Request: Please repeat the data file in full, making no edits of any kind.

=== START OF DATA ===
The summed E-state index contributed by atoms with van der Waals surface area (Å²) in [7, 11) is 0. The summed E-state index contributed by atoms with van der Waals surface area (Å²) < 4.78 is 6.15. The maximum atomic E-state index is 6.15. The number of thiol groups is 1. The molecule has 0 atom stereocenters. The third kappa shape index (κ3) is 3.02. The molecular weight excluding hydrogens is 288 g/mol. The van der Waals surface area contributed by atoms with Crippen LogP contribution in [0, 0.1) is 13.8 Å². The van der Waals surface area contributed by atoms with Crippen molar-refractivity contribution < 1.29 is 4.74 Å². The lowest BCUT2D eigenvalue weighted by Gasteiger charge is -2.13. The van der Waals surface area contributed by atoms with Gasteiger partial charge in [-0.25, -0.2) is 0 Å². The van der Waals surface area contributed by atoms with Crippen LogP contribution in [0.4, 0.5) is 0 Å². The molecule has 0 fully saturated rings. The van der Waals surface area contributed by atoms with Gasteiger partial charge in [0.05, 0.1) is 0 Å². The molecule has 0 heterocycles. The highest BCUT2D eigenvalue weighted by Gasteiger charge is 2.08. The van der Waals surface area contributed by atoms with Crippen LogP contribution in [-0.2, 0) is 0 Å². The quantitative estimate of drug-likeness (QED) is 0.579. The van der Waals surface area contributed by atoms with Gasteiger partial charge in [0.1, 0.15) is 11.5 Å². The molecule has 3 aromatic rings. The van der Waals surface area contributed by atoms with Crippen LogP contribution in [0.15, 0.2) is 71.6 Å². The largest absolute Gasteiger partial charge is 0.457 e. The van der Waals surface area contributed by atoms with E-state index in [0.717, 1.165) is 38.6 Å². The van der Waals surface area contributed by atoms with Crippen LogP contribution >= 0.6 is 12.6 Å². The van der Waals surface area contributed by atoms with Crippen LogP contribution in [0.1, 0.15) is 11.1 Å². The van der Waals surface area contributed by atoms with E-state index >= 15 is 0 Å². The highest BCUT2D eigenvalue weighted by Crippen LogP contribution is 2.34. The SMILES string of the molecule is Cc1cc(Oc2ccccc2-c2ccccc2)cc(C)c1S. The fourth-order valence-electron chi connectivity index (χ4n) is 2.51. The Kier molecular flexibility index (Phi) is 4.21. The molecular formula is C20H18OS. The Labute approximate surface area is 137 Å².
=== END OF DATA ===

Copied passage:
The summed E-state index contributed by atoms with van der Waals surface area (Å²) in [7, 11) is 0. The summed E-state index contributed by atoms with van der Waals surface area (Å²) < 4.78 is 6.15. The maximum atomic E-state index is 6.15. The number of thiol groups is 1. The molecule has 0 atom stereocenters. The third kappa shape index (κ3) is 3.02. The molecular weight excluding hydrogens is 288 g/mol. The van der Waals surface area contributed by atoms with Crippen LogP contribution in [0, 0.1) is 13.8 Å². The van der Waals surface area contributed by atoms with Crippen molar-refractivity contribution < 1.29 is 4.74 Å². The lowest BCUT2D eigenvalue weighted by Gasteiger charge is -2.13. The van der Waals surface area contributed by atoms with Gasteiger partial charge in [-0.25, -0.2) is 0 Å². The van der Waals surface area contributed by atoms with Crippen LogP contribution in [0.4, 0.5) is 0 Å². The molecule has 0 fully saturated rings. The van der Waals surface area contributed by atoms with Gasteiger partial charge in [0.05, 0.1) is 0 Å². The molecule has 0 heterocycles. The highest BCUT2D eigenvalue weighted by Gasteiger charge is 2.08. The van der Waals surface area contributed by atoms with Crippen LogP contribution in [-0.2, 0) is 0 Å². The quantitative estimate of drug-likeness (QED) is 0.579. The van der Waals surface area contributed by atoms with Gasteiger partial charge in [0.1, 0.15) is 11.5 Å². The molecule has 3 aromatic rings. The van der Waals surface area contributed by atoms with Crippen LogP contribution in [0.15, 0.2) is 71.6 Å². The largest absolute Gasteiger partial charge is 0.457 e. The van der Waals surface area contributed by atoms with E-state index in [0.717, 1.165) is 38.6 Å². The van der Waals surface area contributed by atoms with Crippen LogP contribution >= 0.6 is 12.6 Å². The van der Waals surface area contributed by atoms with Crippen LogP contribution in [0.1, 0.15) is 11.1 Å². The van der Waals surface area contributed by atoms with E-state index >= 15 is 0 Å². The highest BCUT2D eigenvalue weighted by Crippen LogP contribution is 2.34. The SMILES string of the molecule is Cc1cc(Oc2ccccc2-c2ccccc2)cc(C)c1S. The fourth-order valence-electron chi connectivity index (χ4n) is 2.51. The Kier molecular flexibility index (Phi) is 4.21. The molecular formula is C20H18OS. The Labute approximate surface area is 137 Å².